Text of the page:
Essex South Register of Deeds John O’Brien announced today that he will be seeking over $22 million dollars from the Mortgage Electronic Registration System, “MERS” which represents several major banking conglomerates. O’Brien bases the $22M number on the fact that the Salem registry has recorded over 148,663 MERS mortgages since 1998. After a careful review of a number of these mortgages O’Brien said it became very clear to him that MERS had assigned mortgages to other entities at least twice without paying a recording fee. Based on this information the taxpayers have been defrauded out of $22,299,450 in Southern Essex County alone. It is quite possible that in some cases they may have assigned the notes more than twice resulting in even greater loss of revenue. O’Brien called MERS “one of the greediest schemes ever perpetrated on the American people. They have compromised the integrity of the public land recordation system and in doing so, have wreaked havoc on our economy”.
Last week MERS announced a major policy change conceding that assignments should be recorded in the various Registries across the country and “assignments out of MERS’s name should be recorded in the county land records, even if the state law does not require such a recording.” In addition MERS instructed its members to “not foreclose in MERS name”. O’Brien further states “MERS has now finally acknowledged that their business model was flawed, and they didn’t adhere to the legal requirement that all assignments of a mortgage must be recorded at the local Registry of Deeds.” “If they had followed the law the public would know who was buying and selling their mortgage, and it would have been an open, honest and transparent process. The fact that they deliberately chose to create a for-profit private cyber Registry of Deeds whose only purpose was to avoid paying the same fees as everyone else and keeping the public in the dark as to who was the rightful owner of the mortgage clearly demonstrates to me that this was a scheme of epic proportions.” “When Wall Street and these major lenders joined together in creating MERS, they plunged us into a housing nightmare with little or no regard for their actions. It’s obvious that their only motivation was to manufacture huge profits off the backs of homeowners and taxpayers. They should all be ashamed of themselves and step up to the plate and do the honorable thing and make the taxpayers’ whole,” O’Brien said.
The Essex South Registry of Deeds is one of 21 Registries in Massachusetts which have recorded MERS mortgages .O’Brien estimates that based on his conservative estimate of two assignments per mortgage the Commonwealth may be owed statewide upwards of $200 million dollars in lost recording fees. Nationwide, the amount of revenue lost could be in the billions. O’Brien is calling on MERS to come clean and inform the registers of deeds across the country as to the number of times they assigned mortgages to other entities. Only then will we get a true picture of the economic impact that this fraud has had on our country.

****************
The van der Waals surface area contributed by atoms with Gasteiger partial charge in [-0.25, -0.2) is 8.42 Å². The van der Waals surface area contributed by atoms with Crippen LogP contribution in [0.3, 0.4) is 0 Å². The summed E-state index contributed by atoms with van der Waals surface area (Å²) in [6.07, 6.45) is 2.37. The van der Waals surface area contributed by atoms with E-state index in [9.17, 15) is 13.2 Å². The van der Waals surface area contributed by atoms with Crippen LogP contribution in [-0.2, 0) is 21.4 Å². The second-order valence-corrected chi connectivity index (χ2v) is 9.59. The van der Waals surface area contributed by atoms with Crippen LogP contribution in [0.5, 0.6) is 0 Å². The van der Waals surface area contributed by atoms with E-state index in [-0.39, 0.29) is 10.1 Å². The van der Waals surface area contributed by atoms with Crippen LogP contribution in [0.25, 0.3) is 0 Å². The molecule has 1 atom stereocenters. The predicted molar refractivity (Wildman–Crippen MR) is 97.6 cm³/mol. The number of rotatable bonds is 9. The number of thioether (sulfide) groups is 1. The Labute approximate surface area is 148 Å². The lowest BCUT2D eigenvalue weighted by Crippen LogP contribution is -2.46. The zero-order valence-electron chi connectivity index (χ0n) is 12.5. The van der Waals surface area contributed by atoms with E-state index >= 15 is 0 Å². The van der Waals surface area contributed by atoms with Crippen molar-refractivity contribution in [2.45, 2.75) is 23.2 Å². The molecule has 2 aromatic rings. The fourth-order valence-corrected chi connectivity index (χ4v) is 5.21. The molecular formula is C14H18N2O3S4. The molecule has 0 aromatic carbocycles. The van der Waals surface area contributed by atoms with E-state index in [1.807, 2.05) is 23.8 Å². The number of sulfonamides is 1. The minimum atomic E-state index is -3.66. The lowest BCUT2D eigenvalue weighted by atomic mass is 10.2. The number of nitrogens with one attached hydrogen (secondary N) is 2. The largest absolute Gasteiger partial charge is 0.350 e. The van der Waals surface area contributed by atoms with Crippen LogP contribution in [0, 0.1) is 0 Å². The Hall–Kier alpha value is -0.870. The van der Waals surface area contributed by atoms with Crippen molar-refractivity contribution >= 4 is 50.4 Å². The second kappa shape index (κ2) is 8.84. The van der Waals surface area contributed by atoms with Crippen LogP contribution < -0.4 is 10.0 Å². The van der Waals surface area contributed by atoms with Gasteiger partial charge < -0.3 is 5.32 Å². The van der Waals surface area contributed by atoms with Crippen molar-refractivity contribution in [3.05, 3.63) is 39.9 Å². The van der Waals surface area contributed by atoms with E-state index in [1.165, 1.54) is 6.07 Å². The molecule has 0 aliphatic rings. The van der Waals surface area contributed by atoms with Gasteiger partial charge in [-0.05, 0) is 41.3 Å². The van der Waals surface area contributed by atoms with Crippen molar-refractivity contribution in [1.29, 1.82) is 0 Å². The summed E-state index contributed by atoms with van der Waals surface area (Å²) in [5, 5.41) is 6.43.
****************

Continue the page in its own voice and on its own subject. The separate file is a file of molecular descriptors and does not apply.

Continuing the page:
O’Brien, who in November, 2010, notified Massachusetts Attorney General Martha Coakley about MERS, will now be forwarding to her this additional information. “We need to act quickly to recover these funds,” O’Brien said.
Procedurally, I’m a bit surprised that the county hasn’t sued MERS on its own. Presumably, it hopes the state will act on behalf of it and other counties.
And MERS is the sort of place where a plaintiff ought to have a field day. Its past depositions have so compromised it that there is already plenty of damaging information in the public domain. It’s actually a teeny company with fewer that 50 employees. The real work is done by EDS and its 20,000 “MERS certifying officers”, who are really employees of servicers or foreclosure mills who weirdly get authorization to pretend to be MERS employees for a few nanoseconds. The fact that it is so small means it does not have the bucks to spend on serious law firms (and even if it did get some dough from its shareholder sugar daddies, it’s not the sort of regular client that would get the attention of the second team, much the less the first team. Who you are able to get to work on your case is very much a function of the size of your legal bills over time).
But the flip side is there is in theory not much blood to get from the MERS turnip. A 50 person company does not have much in the way of a balance sheet. But the MERS database is nevertheless a valuable asset because in addition to whatever value there is to its mortgage database (readers are encouraged to argue that point) it also has a database of servicing rights which is very important to the entire industry.
MERS looks to be going down for the count. A suit against the company that seeks damages for unpaid recording fees looks to be inevitable. A rash of cases from jurisdictions all over the US would kill the company based merely on litigation costs, irrespective of the outcome. So a bankruptcy and sale of the database looks inevitable. But watch the three card monte to make sure MERS’ assets aren’t transferred on the cheap as a way to shortchange creditors, particularly in the light of the tremendous damage done.